doi:10.1038/nindia.2013.107 Published online 13 August 2013
Researchers have developed a new kind of fluorescent, nanoporous hybrid material capable of delivering drugs to lung and breast cancer cells . The hybrid material could also be used to image cancer cells and other living cells, aiding the diagnosis of many diseases.
The researchers synthesized the nanoporous hybrid material from inorganic and organic compounds and attached a fluorescent organic compound to it. Sophisticated imaging techniques revealed that the hybrid material was composed of hollow nanoparticles with diameters between 100 nm and 150 nm.
Using cancer cells, normal cells and the anticancer drug doxorubicin, they tried to determine the toxicity, biocompatibility and drug-delivery potential of the hybrid material. They found that the hybrid material was biocompatible and non-toxic to both normal cells and cancer cells.
To determine its drug-delivery potential, the hybrid material was loaded with doxorubicin and exposed to lung and breast cancer cells. It inhibited the growth of the cancer cells. Doxorubicin attached to the hybrid material was 20% more effective in killing cancer cells than free doxorubicin.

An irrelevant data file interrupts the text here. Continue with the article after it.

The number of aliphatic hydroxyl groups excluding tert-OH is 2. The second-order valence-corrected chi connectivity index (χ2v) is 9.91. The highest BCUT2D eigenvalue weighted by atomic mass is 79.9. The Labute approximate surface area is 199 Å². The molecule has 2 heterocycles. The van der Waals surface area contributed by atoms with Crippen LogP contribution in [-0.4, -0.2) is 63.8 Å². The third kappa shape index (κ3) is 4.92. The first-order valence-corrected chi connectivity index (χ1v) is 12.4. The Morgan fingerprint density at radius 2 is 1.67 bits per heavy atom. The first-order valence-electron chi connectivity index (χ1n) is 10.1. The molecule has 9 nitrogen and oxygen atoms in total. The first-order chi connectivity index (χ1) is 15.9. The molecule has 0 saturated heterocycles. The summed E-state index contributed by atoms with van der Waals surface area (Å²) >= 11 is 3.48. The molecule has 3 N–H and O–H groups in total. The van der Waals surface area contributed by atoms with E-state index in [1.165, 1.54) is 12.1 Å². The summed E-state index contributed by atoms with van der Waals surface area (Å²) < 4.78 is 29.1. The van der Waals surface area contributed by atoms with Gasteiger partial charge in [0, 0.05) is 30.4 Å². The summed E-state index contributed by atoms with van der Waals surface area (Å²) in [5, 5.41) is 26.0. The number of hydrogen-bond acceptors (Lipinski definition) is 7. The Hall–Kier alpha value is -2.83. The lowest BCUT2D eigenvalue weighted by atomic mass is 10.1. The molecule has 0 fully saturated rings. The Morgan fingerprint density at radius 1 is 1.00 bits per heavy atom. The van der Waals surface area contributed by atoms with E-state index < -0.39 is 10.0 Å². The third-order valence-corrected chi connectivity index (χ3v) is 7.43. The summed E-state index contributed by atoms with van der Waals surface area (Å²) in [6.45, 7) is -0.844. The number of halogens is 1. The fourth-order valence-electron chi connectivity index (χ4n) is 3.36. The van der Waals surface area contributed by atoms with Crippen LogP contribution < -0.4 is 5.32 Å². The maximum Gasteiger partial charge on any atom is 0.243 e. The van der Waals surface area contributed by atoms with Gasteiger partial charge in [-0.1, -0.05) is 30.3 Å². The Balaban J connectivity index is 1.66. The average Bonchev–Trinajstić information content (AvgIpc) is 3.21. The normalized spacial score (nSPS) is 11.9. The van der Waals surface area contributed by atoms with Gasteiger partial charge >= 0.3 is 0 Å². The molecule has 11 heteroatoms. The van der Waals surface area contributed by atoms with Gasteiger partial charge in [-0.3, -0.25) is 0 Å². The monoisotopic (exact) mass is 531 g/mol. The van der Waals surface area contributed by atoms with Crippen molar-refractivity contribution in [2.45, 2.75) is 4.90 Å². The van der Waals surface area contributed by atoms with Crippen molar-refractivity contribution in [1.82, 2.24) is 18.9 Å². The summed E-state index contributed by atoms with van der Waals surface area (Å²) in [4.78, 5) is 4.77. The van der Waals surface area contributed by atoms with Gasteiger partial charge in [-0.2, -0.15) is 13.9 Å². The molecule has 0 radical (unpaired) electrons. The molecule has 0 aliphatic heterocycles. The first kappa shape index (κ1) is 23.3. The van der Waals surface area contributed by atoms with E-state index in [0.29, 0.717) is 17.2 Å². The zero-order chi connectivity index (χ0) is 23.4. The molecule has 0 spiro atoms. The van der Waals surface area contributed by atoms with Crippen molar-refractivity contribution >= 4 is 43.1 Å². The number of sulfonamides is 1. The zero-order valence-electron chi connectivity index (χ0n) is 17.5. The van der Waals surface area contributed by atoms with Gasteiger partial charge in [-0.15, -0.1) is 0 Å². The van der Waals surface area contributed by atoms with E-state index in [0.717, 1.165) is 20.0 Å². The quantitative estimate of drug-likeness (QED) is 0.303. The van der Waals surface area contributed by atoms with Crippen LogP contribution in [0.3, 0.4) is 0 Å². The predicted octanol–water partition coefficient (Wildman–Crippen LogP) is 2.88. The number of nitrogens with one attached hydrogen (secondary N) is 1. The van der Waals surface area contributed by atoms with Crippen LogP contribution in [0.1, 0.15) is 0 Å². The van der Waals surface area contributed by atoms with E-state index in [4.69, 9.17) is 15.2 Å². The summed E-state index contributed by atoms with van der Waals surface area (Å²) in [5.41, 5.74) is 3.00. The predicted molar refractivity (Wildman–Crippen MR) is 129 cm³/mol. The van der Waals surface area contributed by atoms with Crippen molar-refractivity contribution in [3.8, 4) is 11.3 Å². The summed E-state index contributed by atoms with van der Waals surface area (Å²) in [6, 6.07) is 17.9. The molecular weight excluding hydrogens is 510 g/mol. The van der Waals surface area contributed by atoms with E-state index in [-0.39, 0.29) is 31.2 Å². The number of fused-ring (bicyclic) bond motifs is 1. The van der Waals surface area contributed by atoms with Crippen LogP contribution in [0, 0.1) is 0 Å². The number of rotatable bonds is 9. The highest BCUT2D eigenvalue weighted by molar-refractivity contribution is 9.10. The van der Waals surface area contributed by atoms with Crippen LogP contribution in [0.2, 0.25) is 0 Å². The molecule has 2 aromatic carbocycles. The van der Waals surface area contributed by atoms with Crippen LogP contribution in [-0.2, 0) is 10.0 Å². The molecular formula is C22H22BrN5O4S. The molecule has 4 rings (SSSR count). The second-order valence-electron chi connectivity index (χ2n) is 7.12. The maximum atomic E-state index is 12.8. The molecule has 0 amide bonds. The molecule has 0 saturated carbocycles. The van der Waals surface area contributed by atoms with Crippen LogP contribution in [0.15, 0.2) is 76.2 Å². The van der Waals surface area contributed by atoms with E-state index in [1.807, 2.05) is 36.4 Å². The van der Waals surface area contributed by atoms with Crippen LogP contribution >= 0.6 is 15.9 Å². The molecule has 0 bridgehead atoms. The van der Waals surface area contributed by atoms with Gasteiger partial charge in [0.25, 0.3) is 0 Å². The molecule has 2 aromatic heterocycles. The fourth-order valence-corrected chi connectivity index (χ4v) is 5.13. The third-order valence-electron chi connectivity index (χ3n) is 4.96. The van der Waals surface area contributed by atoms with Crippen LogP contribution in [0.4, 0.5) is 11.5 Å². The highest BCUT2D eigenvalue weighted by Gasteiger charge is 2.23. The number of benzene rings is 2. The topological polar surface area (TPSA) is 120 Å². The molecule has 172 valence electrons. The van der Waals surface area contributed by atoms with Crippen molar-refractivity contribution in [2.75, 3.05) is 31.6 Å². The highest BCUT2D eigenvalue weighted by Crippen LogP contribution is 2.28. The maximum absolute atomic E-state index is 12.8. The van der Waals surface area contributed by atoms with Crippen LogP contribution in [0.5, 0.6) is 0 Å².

Fluorescence microscopy showed that the hybrid material exhibited fluorescence even after entering the cancer cells. It selectively targeted cancer cells over normal cells. "The fluorescent hybrid material is a promising drug carrier and could be used for live cell imaging in routine cell biology and pharmacological research," says Chitta Ranjan Patra, a co-author of the study.
The authors of this work are from: Department of Materials Science, Indian Association for the Cultivation of Science, Jadavpur, Kolkata and Biomaterials Group, CSIR-Indian Institute of Chemical Technology, Hyderabad, India.